Ronn 2: Hahahahahahaha! This is one of the most ridiculous argument i have ever heard in my life! Does that mean i will behave like a dog if i spend a great deal of time listening to dogs barking?

Ronn 1: I think you are getting the wrong idea. Sure, the brain is more complex than that and my example above may appear simplistic. But i’m just trying to make a point…

What i’m trying to say is that there are conscious and unconscious way of expanding intelligence. When we are reading a science book, we are consciously learning about science. When we are observing how a mechanic fixes the car, we would have acquired some knowledge about car too. In these areas we could consciously control our knowledge and apply it directly to solve problems.

But since our mind is consist of conscious and subconscious mind, it indicates that there are areas within our brain which we can’t directly control. I’m sure there were moments when you were able to conceive an idea which you don’t even know how you did it, but you just did. That itself is an unconscious factor. Can you directly control your brain to ‘manufacture’ big ideas every minute and every day? The answer is no. You gotta ‘shake’ big ideas out from your subconscious mind which take some time and effort.

Hence, my ultimate point here is, if subconscious mind play a role in outputting ideas, maybe it also plays a role in inputting ideas too. Why not?

Perhaps our brain is subconsciously learning whenever we are perceiving or absorbing the work of geniuses. Perhaps our brain is subconsciously learning every time we gaze into Picasso’s abstract arts. Perhaps the brain will try to understand the thoughts or inspiration behind the art and extracting ideas from the masterpiece. Same goes for classical music too.

I assume it doesn’t take a genius to figure out that it takes a genius to compose classical music, no?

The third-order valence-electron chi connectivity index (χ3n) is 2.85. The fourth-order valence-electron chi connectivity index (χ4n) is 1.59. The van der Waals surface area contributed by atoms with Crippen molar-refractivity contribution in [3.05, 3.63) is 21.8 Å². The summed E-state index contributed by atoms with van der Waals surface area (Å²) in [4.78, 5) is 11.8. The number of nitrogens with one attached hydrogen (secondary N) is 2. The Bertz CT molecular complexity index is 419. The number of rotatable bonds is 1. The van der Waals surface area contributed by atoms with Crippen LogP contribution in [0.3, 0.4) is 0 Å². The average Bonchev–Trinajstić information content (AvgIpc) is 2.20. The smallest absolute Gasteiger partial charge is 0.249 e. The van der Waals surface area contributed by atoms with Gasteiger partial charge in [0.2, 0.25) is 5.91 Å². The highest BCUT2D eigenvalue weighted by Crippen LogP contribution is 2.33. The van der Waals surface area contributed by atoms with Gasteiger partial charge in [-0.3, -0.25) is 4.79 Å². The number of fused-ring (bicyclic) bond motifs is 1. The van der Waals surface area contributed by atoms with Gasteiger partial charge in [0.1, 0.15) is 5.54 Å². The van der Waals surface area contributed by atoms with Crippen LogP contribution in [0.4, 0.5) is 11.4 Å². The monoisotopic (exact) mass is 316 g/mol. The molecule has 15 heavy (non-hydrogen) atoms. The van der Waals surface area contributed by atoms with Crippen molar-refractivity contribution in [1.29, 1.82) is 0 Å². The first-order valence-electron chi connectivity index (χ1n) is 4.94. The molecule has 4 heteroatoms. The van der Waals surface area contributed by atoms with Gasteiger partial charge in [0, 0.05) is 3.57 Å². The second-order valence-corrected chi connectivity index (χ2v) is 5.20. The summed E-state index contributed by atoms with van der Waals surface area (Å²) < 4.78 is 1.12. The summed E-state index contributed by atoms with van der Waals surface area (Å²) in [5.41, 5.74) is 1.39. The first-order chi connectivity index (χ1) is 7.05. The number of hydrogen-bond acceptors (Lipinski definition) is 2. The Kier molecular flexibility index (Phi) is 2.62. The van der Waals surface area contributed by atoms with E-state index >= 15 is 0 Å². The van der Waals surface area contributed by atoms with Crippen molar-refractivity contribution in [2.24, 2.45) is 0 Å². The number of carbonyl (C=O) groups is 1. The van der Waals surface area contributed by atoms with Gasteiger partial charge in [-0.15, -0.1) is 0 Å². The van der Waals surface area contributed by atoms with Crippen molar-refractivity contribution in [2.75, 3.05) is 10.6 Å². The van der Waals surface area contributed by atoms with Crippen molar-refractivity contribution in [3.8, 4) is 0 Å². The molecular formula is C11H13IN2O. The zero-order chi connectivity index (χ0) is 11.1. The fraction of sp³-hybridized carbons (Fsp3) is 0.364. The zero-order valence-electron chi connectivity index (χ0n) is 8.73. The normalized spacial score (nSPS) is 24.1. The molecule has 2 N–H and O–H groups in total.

Ronn 2: Oh, I’m not sure whether you are right or not with your argument.. but you do make some sense to a certain extent. But, i still think it’s just a ‘faith’ unless you could really prove your argument, of course.

Ronn 1: You are talking about proving again. Why not you try to prove that my suggestion is false instead. And if you insist that’s a faith, so be it.

Ronn 2: Ok now, if you believe and have faith that classical music can expand one’s intelligence without evidence, why can’t you have faith that God exist then?

Ronn 1: Oh no, don’t start it please.

PS: The dialogue above represents my inner struggle on the impact of orchestral music on our intelligence while i was listening to Tchaikovsky’s 1812 Overture. I genuinely felt different (mentally) when listening to orchestral music compared to other music genres. But i couldn’t explain it. Anyway, in my opinion, this article is one of the most complex article i have ever written yet the most meaningless at the same time. Meaninglessly complex.

(This classical masterpiece is one of my all time favourite. To those of you who are impatient, the climax of this song is at 4.57 minute)

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Written by elan85

May 8, 2008 at 3:50 am

Posted in Philosophy

One Response

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  1. As a composer I’m not sure classical music necessarily reduces my stress level – althought I don’t think you were talking about writing it.

    However, there is a fair amount of research into the effects on listening to Mozart, so I think there is something to suggest a connection with quality music and mental actitivity

    Chip Clark

    May 8, 2008 at 6:14 pm